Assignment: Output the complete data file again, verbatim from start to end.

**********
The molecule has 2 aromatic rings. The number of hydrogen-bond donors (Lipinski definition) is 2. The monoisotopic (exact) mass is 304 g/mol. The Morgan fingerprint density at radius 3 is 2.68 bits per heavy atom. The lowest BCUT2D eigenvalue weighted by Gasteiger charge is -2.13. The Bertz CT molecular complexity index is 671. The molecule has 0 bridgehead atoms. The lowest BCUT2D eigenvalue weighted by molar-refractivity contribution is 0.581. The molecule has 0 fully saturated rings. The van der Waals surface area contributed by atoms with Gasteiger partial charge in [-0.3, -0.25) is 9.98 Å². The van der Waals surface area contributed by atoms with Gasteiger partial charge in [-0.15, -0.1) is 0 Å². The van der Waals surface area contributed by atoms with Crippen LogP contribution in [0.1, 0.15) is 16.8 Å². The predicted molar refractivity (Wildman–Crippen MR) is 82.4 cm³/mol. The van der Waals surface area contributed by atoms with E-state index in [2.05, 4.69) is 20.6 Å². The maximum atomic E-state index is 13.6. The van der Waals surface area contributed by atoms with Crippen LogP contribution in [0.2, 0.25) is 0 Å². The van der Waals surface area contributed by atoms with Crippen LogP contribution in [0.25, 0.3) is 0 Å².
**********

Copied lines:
The molecule has 2 aromatic rings. The number of hydrogen-bond donors (Lipinski definition) is 2. The monoisotopic (exact) mass is 304 g/mol. The Morgan fingerprint density at radius 3 is 2.68 bits per heavy atom. The lowest BCUT2D eigenvalue weighted by Gasteiger charge is -2.13. The Bertz CT molecular complexity index is 671. The molecule has 0 bridgehead atoms. The lowest BCUT2D eigenvalue weighted by molar-refractivity contribution is 0.581. The molecule has 0 fully saturated rings. The van der Waals surface area contributed by atoms with Gasteiger partial charge in [-0.3, -0.25) is 9.98 Å². The van der Waals surface area contributed by atoms with Gasteiger partial charge in [-0.15, -0.1) is 0 Å². The van der Waals surface area contributed by atoms with Crippen LogP contribution in [0.1, 0.15) is 16.8 Å². The predicted molar refractivity (Wildman–Crippen MR) is 82.4 cm³/mol. The van der Waals surface area contributed by atoms with E-state index in [2.05, 4.69) is 20.6 Å². The maximum atomic E-state index is 13.6. The van der Waals surface area contributed by atoms with Crippen LogP contribution in [0.2, 0.25) is 0 Å². The van der Waals surface area contributed by atoms with Crippen LogP contribution in [0.25, 0.3) is 0 Å².